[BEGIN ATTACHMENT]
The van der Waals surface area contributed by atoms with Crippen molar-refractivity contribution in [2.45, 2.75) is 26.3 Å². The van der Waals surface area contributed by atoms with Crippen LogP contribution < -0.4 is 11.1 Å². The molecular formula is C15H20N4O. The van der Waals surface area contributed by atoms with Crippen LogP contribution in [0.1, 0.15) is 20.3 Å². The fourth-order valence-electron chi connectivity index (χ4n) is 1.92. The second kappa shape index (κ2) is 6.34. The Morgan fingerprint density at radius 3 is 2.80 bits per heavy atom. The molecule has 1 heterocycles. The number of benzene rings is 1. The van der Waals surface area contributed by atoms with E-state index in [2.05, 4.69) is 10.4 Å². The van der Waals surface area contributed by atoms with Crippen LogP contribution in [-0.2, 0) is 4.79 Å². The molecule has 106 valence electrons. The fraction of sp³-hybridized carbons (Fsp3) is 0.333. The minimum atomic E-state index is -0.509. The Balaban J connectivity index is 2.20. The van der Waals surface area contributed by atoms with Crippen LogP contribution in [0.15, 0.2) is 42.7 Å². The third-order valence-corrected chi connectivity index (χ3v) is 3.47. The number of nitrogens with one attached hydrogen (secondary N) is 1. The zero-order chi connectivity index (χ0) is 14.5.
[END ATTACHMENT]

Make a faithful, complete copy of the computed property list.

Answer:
The van der Waals surface area contributed by atoms with Crippen molar-refractivity contribution in [2.45, 2.75) is 26.3 Å². The van der Waals surface area contributed by atoms with Crippen LogP contribution < -0.4 is 11.1 Å². The molecular formula is C15H20N4O. The van der Waals surface area contributed by atoms with Crippen LogP contribution in [0.1, 0.15) is 20.3 Å². The fourth-order valence-electron chi connectivity index (χ4n) is 1.92. The second kappa shape index (κ2) is 6.34. The Morgan fingerprint density at radius 3 is 2.80 bits per heavy atom. The molecule has 1 heterocycles. The number of benzene rings is 1. The van der Waals surface area contributed by atoms with E-state index in [2.05, 4.69) is 10.4 Å². The van der Waals surface area contributed by atoms with Crippen LogP contribution in [-0.2, 0) is 4.79 Å². The molecule has 106 valence electrons. The fraction of sp³-hybridized carbons (Fsp3) is 0.333. The minimum atomic E-state index is -0.509. The Balaban J connectivity index is 2.20. The van der Waals surface area contributed by atoms with Crippen LogP contribution in [0.15, 0.2) is 42.7 Å². The third-order valence-corrected chi connectivity index (χ3v) is 3.47. The number of nitrogens with one attached hydrogen (secondary N) is 1. The zero-order chi connectivity index (χ0) is 14.5.